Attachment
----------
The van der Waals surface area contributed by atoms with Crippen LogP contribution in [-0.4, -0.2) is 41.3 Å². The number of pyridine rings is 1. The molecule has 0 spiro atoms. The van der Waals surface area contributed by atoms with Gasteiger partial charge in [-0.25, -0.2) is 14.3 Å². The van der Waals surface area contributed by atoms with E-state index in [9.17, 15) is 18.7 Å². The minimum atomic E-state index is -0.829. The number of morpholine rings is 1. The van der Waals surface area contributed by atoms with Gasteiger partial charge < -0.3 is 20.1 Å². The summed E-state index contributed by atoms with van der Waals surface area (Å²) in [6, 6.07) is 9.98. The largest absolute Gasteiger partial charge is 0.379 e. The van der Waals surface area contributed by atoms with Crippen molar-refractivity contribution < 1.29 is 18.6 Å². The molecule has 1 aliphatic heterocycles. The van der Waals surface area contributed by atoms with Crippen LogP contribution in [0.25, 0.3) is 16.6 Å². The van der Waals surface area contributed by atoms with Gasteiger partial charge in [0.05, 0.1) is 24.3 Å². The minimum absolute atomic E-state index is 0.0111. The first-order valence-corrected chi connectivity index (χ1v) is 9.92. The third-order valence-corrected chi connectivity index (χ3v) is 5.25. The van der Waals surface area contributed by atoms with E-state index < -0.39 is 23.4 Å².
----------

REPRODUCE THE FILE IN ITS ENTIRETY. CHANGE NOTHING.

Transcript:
The van der Waals surface area contributed by atoms with Crippen LogP contribution in [-0.4, -0.2) is 41.3 Å². The number of pyridine rings is 1. The molecule has 0 spiro atoms. The van der Waals surface area contributed by atoms with Gasteiger partial charge in [-0.25, -0.2) is 14.3 Å². The van der Waals surface area contributed by atoms with E-state index in [9.17, 15) is 18.7 Å². The minimum atomic E-state index is -0.829. The number of morpholine rings is 1. The van der Waals surface area contributed by atoms with Gasteiger partial charge < -0.3 is 20.1 Å². The summed E-state index contributed by atoms with van der Waals surface area (Å²) in [6, 6.07) is 9.98. The largest absolute Gasteiger partial charge is 0.379 e. The van der Waals surface area contributed by atoms with Crippen molar-refractivity contribution < 1.29 is 18.6 Å². The molecule has 1 aliphatic heterocycles. The van der Waals surface area contributed by atoms with Crippen LogP contribution in [0.25, 0.3) is 16.6 Å². The van der Waals surface area contributed by atoms with Gasteiger partial charge in [0.05, 0.1) is 24.3 Å². The minimum absolute atomic E-state index is 0.0111. The first-order valence-corrected chi connectivity index (χ1v) is 9.92. The third-order valence-corrected chi connectivity index (χ3v) is 5.25. The van der Waals surface area contributed by atoms with E-state index < -0.39 is 23.4 Å².